Almost about bookbinding.
"The next thing he told her was also true, except that for her it was a story. He said that he earned his living -- and the cash to pay for sharp-looking red cars -- as a bookmaker. And she imagined that he sat in a room somewhere all day, stitching up book bindings with a thread and needle. Besides the Bible and her schoolbooks, she had hardly seen ten books in her life, but she revered them, treasured them not only for what they contained but as material objects. She was overjoyed to meet a person who actually made them."

The man who made lists : love, death, madness, and the creation of Roget's Thesaurus / Joshua Kendal
Then we came to the end : a novel / Joshua Ferris.
Things I've learned from women who've dumped me / edited by Ben Karlin

weather not bad, perhaps.

Wednesday, March 19, 2008

nineteen for 19, with a bonus

Perhaps a brief rest upon the poetic possibilities of open space, a silent meditation on the loneliness of the milk carton, would assuage the public humiliation of the revelation of the Frigidaire.

Yes, the pain of admission, the blush of shame, is less distressing than the stark horror of entering the grocery store. If the public were allowed to glimpse through the open fridge door [18], standing in your kitchen, would they ever look you in the eye again? What would happen if they caught a momentary olfactory tease, just the tiniest whiff [12], of the bread blooming into bacteria-fighting glory, would anyone ever shake your hand again?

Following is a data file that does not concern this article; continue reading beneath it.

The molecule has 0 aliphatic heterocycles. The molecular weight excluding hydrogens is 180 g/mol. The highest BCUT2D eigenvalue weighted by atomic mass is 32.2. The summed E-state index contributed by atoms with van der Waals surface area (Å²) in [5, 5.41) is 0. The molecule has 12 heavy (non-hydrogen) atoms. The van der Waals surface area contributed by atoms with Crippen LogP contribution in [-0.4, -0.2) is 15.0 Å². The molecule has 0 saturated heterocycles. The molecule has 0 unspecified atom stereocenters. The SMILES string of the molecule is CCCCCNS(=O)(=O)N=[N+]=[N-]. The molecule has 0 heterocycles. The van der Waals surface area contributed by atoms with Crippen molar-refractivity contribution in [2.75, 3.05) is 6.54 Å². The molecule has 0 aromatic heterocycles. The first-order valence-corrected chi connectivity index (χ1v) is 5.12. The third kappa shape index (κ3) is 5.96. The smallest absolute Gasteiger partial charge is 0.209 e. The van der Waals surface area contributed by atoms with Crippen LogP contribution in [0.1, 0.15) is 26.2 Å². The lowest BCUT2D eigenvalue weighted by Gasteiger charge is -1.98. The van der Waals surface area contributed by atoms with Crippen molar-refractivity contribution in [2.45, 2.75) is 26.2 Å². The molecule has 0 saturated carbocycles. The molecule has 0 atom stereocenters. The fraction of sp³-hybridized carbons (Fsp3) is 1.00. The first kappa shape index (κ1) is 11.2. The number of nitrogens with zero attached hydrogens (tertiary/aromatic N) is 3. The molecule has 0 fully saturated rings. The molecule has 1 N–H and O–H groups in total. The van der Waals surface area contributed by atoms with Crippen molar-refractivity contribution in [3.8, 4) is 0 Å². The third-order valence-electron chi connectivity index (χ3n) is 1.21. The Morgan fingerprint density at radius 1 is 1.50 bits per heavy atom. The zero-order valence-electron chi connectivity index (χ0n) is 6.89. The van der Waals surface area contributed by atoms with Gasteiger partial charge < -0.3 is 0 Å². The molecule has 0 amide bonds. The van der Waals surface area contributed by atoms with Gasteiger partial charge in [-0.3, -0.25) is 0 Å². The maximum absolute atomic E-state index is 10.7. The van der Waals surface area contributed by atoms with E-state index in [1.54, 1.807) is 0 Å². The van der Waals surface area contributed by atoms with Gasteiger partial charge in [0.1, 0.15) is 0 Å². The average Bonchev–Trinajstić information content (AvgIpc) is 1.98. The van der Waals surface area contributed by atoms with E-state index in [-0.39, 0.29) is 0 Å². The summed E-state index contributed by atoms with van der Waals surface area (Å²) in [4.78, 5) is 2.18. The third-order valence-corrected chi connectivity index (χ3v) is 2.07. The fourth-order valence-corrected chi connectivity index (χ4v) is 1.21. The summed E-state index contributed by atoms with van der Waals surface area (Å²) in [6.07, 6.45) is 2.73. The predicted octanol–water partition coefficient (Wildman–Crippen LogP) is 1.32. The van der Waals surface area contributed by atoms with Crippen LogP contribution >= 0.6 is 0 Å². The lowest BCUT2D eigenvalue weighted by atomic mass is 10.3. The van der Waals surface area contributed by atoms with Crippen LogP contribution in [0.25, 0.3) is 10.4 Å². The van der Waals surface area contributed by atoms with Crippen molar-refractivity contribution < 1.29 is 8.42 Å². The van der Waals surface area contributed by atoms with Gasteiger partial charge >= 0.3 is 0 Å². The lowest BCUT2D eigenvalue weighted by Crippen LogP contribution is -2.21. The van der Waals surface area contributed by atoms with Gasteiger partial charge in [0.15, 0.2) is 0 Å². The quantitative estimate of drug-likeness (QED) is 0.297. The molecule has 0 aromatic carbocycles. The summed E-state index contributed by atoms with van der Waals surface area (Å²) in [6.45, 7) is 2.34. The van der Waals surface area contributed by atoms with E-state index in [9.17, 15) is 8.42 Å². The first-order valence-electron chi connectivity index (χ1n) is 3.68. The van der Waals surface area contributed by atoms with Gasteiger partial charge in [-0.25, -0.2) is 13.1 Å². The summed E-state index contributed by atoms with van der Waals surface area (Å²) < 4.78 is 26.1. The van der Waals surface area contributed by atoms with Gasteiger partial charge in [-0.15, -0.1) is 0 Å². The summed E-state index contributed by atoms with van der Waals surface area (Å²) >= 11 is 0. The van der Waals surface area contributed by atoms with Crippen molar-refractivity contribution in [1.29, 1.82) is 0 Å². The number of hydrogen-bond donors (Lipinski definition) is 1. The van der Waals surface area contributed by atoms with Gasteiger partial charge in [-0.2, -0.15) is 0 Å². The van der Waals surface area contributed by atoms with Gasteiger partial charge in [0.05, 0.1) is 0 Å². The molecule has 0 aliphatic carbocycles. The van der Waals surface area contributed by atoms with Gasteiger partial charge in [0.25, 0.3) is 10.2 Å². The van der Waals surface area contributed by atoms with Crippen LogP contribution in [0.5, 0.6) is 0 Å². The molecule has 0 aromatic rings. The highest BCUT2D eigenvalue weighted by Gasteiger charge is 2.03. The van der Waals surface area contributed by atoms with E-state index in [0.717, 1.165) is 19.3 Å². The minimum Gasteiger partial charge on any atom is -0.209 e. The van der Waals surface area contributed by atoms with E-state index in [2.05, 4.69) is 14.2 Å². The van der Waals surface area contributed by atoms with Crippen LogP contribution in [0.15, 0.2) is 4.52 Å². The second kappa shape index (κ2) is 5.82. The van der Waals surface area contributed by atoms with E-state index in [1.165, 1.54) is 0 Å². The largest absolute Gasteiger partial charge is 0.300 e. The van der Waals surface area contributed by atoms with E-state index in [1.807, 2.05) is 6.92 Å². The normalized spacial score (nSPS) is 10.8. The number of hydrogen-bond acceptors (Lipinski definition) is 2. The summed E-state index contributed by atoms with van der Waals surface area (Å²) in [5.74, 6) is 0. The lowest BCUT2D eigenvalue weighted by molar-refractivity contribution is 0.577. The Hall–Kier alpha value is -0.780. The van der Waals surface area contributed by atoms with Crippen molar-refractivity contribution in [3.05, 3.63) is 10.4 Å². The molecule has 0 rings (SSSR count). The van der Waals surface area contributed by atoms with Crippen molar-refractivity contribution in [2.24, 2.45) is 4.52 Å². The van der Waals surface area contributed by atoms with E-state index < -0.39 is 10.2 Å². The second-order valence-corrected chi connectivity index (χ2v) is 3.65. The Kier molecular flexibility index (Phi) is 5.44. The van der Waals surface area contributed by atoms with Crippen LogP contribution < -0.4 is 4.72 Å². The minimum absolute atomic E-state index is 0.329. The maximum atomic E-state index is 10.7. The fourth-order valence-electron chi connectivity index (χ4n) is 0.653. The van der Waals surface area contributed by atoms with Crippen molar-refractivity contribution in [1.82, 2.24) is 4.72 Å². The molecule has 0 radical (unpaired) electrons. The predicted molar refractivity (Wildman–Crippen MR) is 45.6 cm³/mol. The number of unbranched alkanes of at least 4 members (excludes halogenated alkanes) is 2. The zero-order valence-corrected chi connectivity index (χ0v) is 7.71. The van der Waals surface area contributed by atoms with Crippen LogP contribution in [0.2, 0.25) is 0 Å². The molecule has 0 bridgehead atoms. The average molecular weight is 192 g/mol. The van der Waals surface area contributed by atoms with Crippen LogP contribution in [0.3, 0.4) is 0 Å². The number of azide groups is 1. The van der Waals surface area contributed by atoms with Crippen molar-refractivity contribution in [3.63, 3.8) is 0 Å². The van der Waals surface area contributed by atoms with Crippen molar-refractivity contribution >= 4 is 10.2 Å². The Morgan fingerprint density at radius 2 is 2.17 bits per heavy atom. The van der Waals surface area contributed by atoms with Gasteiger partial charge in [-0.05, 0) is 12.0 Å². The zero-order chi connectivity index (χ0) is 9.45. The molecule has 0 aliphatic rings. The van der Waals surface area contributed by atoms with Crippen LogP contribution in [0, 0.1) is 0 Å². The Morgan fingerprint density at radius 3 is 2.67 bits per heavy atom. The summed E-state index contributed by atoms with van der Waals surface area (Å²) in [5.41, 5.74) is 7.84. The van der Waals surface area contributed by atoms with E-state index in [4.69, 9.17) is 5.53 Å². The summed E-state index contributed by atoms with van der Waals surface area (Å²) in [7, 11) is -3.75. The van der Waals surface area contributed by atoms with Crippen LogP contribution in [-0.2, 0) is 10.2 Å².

Would your neighbor, the charming older woman with a bichon-frise, gently blue tinted hair, protected from her recent setting at the salon by a clear plastic rain hat with plastic ties under the chin [14], her name is Eloise but you always call her Mrs. Hendricksson, after wafting the scent of moldy bread after glimpsing into the open refrigerator when feeding your cat while you were away: would Mrs. Hendricksson forgo further neighborly contact, or would her maternal instincts be aroused, so the moldy loaf of bread and solitary carton of milk would be joined by a casserole, undoubtedly composed of Campbell's cream of mushroom soup and Ritz crackers?

reading: Nineteen for March 19
12. just a whiff13. no way out but through
14. one of those clear plastic folding rainhats, with chin ties
15. blush
16. keeping silent under pressure
17. how much would you pay to ...
18. glimpse through the door

weather: the final day of winter: wintry mix of snow, sleet, rain, and slight hail

Wednesday, March 12, 2008

a three-minute snowfall

Did your neighbor make a welcoming pumpkin pie, or are you staring at an empty fridge, looking for a carton of milk that declines to materialize? Do you know how to find a grocery store? Was it pre-located on Google maps, or did you pack an ice chest, having stocked up one final time at home? Or do you walk to the 7-11 that was next to the bar -- they always have milk?